Essential Information for the College Bound -- Spring 2006

In this issue

Application Process

Article Excerpts


Which School?

You will live with the answer
the rest of your life.

Taking The Next Step
12904 Mizner Way
Wellington, FL 33414
(561) 790-5462
Robin Abedon
web site: TakingThe NextStep

There are two issues relating to the college application process pervading my thoughts at this moment: the pressure on prospective students and their parents as they approach the final year of high school – then wait out the college decisions; and the primacy of the SAT and ACT as a gatekeeper within that process.

The pressure is at its height during the next few weeks for seniors, as the notifications of yea or nay are close at hand. My thoughts are with you, wishing you only yeas.

The SAT, already in the forefront of the minds of all rising seniors, has become headline news with its faulty scoring debacle dating back to the October 2005 test. Reliance on these tests is questionable at best, but highly suspect in the face of this scoring catastrophe. Yet, the scores on these tests are a baseline criteria: for students to use in selecting colleges; and for colleges to use in accepting students.

In this issue of my newsletter, I would like to include excerpts from articles written by two college administrators: the first is by Marilee Jones, Dean of Admissions @ MIT, also the mother of a senior in high school; the second is by Joanne V. Creighton, president of Mount Holyoke College. Dean Jones addresses the pressures for prospective students. President Creighton discusses the SAT as a gatekeeper.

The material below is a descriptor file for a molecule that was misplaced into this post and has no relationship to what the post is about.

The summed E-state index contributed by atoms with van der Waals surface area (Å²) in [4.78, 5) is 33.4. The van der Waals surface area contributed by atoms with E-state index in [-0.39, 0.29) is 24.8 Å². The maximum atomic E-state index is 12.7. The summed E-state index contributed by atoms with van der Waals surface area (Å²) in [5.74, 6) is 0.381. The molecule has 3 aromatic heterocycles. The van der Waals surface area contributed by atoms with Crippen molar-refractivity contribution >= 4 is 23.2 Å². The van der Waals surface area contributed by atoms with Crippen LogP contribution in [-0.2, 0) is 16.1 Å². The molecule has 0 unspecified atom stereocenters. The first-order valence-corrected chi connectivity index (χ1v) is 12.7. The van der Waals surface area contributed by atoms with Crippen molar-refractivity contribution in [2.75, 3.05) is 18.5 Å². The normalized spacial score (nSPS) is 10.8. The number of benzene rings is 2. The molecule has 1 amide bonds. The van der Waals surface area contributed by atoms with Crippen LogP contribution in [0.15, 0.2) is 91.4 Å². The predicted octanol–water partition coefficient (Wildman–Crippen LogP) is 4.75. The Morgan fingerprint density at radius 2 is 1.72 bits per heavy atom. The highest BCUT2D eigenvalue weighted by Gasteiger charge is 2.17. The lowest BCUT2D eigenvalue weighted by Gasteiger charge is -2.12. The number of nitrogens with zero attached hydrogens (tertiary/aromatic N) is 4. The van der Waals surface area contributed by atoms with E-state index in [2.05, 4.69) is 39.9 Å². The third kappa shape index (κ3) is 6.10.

• Article Excerpts
  • From Dean Jones:

    -- My beautiful daughter - the love of my life - is a senior applying to college this year and I am just horrified by the pressures inherent to the admissions process everywhere. Horrified as both a mother and a dean who has dedicated her professional life to education, choosing to leave a life of research science long ago to become a gatekeeper for those who could really make a difference in this world. --

    -- It's actually sickening to me now because as I stand off and observe as a mother, I see how often the message we adults send to young people is that they are not good enough as they are, that if only they were more involved, took more AP courses, cured cancer already, they would make a better applicant. I really feel that my generation has failed you by failing to act like adults, by failing to just tell the truth about what we do and why, by expecting you at your age to be what we still can't be at ours - perfect. --